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October 25, 2011 at 10:47 PM

Former state Sen. Alex Deccio dies at 89

By LEAH BETH WARD, BARBARA SERRANO and CRAIG TROIANELLO
The Yakima Herald-Republic

Sen. Alex Deccio

YAKIMA — Former state Sen. Alex Deccio died Tuesday evening at Yakima Regional Medical & Cardiac Center.

He would have been 90 years old on Friday.

Sen. Deccio served 32 years in the state House and Senate and one term as a Yakima County commissioner.

Though he was a Republican through-and-through, Sen. Deccio is remembered as one of the last of the old-school politicians who frequently voted with Democrats and put the interests of his district above partisan politics.“He meant not only a lot to me, but a lot to the community. He was truly one of the great state legislators,” said Rep. Norm Johnson, R-Yakima, who first got to know Sen. Deccio when the two attended the Republican National Convention in 1960.

“He was the kind of legislator who worked both sides of the aisle. When they talk about ‘bipartisan,’ he kind of set the standard in Olympia,”  Martin Flynn, a former staff director for the Republican Senate caucus, recalled in an interview last year.

“He always wanted to accomplish something; a lot of lawmakers today just say no. He felt the government should work for the people,” said Rep. Eileen Cody, a Democrat whose district covers  Burien, Vashon Island and West Seattle. “We argued, but we always tried to get to the middle and work something out.”

First elected to the state House of Representatives in 1974, he moved over to the Senate in 1980. Sen. Deccio left for one term to serve as a Yakima County commissioner. But he missed the action in Olympia. Voters missed him, too, and sent him back in 1992.

He had been ailing for several years and had taken himself off dialysis treatment about six weeks ago, Johnson said.

When Sen. Deccio retired in 2006, it was with a great sense of accomplishment and not a little fatigue from 32 years of public service.

“I’ve done everything I wanted to do,” Sen. Deccio told the Yakima Herald-Republic at the time. “And I’m 85 years old.”

He once described his job as the defender of the disabled, the elderly, in short, “people who can’t take care of themselves through no fault of their own.”

From the start, Sen. Deccio made health care his area of expertise, and for 22 years was either chairman or ranking Republican on the powerful Senate Health Care Committee.

He was an early supporter of the state’s pioneering Basic Health Plan and the Early Steps program for low-income pregnant women.

Sen. Deccio won praise from public-health officials for his leadership on the 1988 AIDS Omnibus Act, the first of its kind in the nation to comprehensively manage the public-health implications of the disease, according to Health Secretary Mary Selecky.

The state began tackling the stigma of AIDs and direct effects of the disease through education, testing, counseling, civil-rights protection and criminal prosecution of those who intentionally spread the disease.

Sen. Deccio was at then-Gov. Booth Gardner’s side when the bill was signed, calling it one of the crowning achievements of his career.

“The important thing is we did get a statewide policy on AIDS,” he told the Associated Press. “It’s the first omnibus bill of its kind in the country, so I guess it’s the best available.”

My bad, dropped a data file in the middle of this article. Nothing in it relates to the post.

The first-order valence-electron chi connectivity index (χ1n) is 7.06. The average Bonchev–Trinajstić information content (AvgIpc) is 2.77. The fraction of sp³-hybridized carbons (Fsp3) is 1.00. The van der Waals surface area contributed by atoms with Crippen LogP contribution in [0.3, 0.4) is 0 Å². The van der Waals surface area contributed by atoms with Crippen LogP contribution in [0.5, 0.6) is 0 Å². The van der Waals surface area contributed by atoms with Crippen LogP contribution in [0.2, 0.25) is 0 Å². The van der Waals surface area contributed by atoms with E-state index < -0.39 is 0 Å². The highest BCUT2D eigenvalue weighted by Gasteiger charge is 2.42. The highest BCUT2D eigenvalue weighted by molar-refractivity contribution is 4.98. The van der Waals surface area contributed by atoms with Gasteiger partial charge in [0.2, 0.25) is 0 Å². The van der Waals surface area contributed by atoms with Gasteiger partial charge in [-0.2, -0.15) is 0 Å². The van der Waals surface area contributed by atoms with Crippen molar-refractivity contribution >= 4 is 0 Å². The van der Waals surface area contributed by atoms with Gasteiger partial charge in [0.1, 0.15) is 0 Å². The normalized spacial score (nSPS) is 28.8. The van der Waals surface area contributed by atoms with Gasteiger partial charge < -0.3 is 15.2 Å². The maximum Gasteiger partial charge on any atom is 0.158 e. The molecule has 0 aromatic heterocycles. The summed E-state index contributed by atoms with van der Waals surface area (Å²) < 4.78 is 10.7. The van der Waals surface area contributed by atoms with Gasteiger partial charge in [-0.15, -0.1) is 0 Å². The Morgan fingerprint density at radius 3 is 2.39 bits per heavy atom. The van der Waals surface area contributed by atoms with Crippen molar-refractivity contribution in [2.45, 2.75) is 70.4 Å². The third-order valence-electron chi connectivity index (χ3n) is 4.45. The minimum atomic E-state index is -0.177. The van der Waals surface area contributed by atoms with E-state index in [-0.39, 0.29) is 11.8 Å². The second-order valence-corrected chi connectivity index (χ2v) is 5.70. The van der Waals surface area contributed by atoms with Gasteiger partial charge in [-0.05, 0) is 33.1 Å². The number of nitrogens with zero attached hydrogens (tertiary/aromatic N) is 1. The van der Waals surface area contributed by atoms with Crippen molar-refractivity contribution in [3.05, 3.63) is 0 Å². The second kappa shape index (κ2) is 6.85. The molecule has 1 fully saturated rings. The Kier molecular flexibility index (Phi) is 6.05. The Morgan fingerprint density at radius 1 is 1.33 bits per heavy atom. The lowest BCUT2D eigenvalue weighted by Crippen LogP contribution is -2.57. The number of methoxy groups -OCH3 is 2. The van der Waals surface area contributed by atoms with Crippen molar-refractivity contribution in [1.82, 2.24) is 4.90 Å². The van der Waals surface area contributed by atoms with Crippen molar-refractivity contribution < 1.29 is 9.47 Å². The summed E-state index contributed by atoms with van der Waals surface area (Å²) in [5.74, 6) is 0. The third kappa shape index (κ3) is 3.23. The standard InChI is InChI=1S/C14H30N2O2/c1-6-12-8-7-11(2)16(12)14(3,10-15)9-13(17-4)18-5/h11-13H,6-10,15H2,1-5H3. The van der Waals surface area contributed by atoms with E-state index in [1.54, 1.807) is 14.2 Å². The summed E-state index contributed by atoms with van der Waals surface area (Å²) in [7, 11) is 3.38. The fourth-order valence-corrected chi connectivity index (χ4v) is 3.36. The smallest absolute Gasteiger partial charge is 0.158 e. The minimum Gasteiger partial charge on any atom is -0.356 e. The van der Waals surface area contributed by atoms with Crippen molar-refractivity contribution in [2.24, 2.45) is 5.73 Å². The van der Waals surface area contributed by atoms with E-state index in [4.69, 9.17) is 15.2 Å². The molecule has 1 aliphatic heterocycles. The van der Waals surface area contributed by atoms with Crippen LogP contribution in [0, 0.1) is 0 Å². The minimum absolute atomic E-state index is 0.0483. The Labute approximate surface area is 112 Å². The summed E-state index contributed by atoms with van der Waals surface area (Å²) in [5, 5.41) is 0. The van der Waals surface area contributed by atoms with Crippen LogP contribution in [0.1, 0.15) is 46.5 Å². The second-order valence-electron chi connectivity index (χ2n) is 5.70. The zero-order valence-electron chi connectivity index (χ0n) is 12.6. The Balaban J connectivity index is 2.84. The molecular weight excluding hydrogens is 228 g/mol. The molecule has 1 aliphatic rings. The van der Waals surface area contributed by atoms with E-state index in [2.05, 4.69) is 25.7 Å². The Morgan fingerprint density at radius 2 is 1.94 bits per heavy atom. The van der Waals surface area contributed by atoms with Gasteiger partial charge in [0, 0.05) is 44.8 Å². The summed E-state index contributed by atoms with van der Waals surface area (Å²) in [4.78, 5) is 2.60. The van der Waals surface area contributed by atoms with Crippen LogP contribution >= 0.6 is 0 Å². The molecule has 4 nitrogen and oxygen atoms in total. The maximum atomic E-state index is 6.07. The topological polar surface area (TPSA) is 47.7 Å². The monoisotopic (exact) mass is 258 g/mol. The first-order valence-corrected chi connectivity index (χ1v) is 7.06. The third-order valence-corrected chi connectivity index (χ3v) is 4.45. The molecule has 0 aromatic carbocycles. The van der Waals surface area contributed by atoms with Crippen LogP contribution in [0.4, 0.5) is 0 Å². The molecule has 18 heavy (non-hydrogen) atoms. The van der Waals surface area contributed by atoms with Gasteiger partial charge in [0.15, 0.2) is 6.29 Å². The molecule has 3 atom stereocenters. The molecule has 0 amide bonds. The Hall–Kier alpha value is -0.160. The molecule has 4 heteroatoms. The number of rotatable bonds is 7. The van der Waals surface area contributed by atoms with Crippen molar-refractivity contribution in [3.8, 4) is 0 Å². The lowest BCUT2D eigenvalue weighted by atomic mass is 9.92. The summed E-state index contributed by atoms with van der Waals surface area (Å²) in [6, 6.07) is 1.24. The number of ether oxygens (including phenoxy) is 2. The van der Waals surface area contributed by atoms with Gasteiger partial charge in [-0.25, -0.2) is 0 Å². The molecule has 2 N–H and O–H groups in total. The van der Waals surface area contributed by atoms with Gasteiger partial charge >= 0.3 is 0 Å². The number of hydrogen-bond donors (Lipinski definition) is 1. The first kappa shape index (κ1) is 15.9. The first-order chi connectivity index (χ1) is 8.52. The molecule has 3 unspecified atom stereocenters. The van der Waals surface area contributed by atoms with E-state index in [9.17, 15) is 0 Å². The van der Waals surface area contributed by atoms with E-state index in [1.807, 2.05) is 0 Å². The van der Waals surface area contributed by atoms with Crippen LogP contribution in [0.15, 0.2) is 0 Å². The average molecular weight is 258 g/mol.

It was a big spotlight for a man one newspaper reporter once described as “a middle-size, middle-age insurance broker” who represented middle-of-the-road Republicanism.

Aside from his work in health care, it was Sen. Deccio’s skill at securing state money for capital projects that former colleagues remember most about him.

He wheeled and dealed with Democrats to bring home state dollars for educational centers, ballparks, convention space, the Yakima SunDome and street improvements, many of which now bear his name. He would call the Herald-Republic several times a day in the last days of the session to proudly update a list of local projects with state funding.

“Alex was truly unique. He was high energy and totally dedicated and never gave up. We all benefited from his representation. He brought home the bacon so much, nobody could match him,” said Sid Morrison, former 4th District congressman and former state Secretary of Transportation.

Ann Anderson, a former Republican state senator from Whatcom County who served with Sen. Deccio in the 1990s, described him in an interview last year as “a very good strategist.”

“He was always thinking, ‘How am I going to get to this goal, to get the project done?’ said Anderson, who grew up in Yakima and now lobbies for Central Washington University.

“Back then the Senate was a lot more collegial.”

Unlike the sharp partisan tone of today’s politics, it was not unusual in the 1980s and 1990s to see Republicans and Democrats voting together on issues, or trading votes.

“It was more a way of life then than it is now,” said Anderson. “So it wasn’t looked at as out of the ordinary.”

She compared Deccio’s collaborative political style with that of the late Irv Newhouse, a Republican lawmaker from Sunnyside, and Larry Vognild, a former Democratic senator from Everett.

“He was always willing to negotiate, always willing to consider other people’s point of view,” said former Rep. Pat Thibaudeau, D-Seattle, who worked frequently with Sen. Deccio on health-care issues. “There were people you could talk to, people who were pragmatic but realistic. And Alex was one of those people.

“He was what I would consider a moderate Republican simply because you could talk to him.”

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